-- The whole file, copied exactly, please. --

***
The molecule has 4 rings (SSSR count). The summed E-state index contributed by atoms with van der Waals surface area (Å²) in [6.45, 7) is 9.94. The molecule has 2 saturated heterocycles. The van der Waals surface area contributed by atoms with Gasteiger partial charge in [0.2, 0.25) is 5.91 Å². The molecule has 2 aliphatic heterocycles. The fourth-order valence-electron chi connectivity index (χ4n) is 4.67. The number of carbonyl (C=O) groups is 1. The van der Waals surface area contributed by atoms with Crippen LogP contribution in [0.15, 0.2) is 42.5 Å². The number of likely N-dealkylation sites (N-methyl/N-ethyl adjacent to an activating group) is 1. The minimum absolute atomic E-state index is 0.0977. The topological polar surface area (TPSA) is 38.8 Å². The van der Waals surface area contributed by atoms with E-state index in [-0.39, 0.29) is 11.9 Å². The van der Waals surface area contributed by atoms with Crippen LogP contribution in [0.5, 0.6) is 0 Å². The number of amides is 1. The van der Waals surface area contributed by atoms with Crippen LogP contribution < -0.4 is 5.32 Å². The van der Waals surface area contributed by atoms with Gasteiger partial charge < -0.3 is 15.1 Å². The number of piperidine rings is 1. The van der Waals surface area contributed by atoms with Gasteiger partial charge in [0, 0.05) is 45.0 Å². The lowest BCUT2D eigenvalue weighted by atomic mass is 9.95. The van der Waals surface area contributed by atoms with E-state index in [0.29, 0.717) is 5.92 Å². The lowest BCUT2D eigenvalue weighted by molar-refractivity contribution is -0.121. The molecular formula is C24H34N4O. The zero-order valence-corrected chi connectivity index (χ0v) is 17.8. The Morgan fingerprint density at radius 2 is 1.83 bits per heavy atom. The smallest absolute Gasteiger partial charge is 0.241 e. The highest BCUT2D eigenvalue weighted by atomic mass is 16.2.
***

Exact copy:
The molecule has 4 rings (SSSR count). The summed E-state index contributed by atoms with van der Waals surface area (Å²) in [6.45, 7) is 9.94. The molecule has 2 saturated heterocycles. The van der Waals surface area contributed by atoms with Gasteiger partial charge in [0.2, 0.25) is 5.91 Å². The molecule has 2 aliphatic heterocycles. The fourth-order valence-electron chi connectivity index (χ4n) is 4.67. The number of carbonyl (C=O) groups is 1. The van der Waals surface area contributed by atoms with Crippen LogP contribution in [0.15, 0.2) is 42.5 Å². The number of likely N-dealkylation sites (N-methyl/N-ethyl adjacent to an activating group) is 1. The minimum absolute atomic E-state index is 0.0977. The topological polar surface area (TPSA) is 38.8 Å². The van der Waals surface area contributed by atoms with E-state index in [-0.39, 0.29) is 11.9 Å². The van der Waals surface area contributed by atoms with Crippen LogP contribution in [0.5, 0.6) is 0 Å². The number of amides is 1. The van der Waals surface area contributed by atoms with Crippen LogP contribution < -0.4 is 5.32 Å². The van der Waals surface area contributed by atoms with Gasteiger partial charge < -0.3 is 15.1 Å². The number of piperidine rings is 1. The van der Waals surface area contributed by atoms with Gasteiger partial charge in [0, 0.05) is 45.0 Å². The lowest BCUT2D eigenvalue weighted by atomic mass is 9.95. The van der Waals surface area contributed by atoms with E-state index in [0.29, 0.717) is 5.92 Å². The lowest BCUT2D eigenvalue weighted by molar-refractivity contribution is -0.121. The molecular formula is C24H34N4O. The zero-order valence-corrected chi connectivity index (χ0v) is 17.8. The Morgan fingerprint density at radius 2 is 1.83 bits per heavy atom. The smallest absolute Gasteiger partial charge is 0.241 e. The highest BCUT2D eigenvalue weighted by atomic mass is 16.2.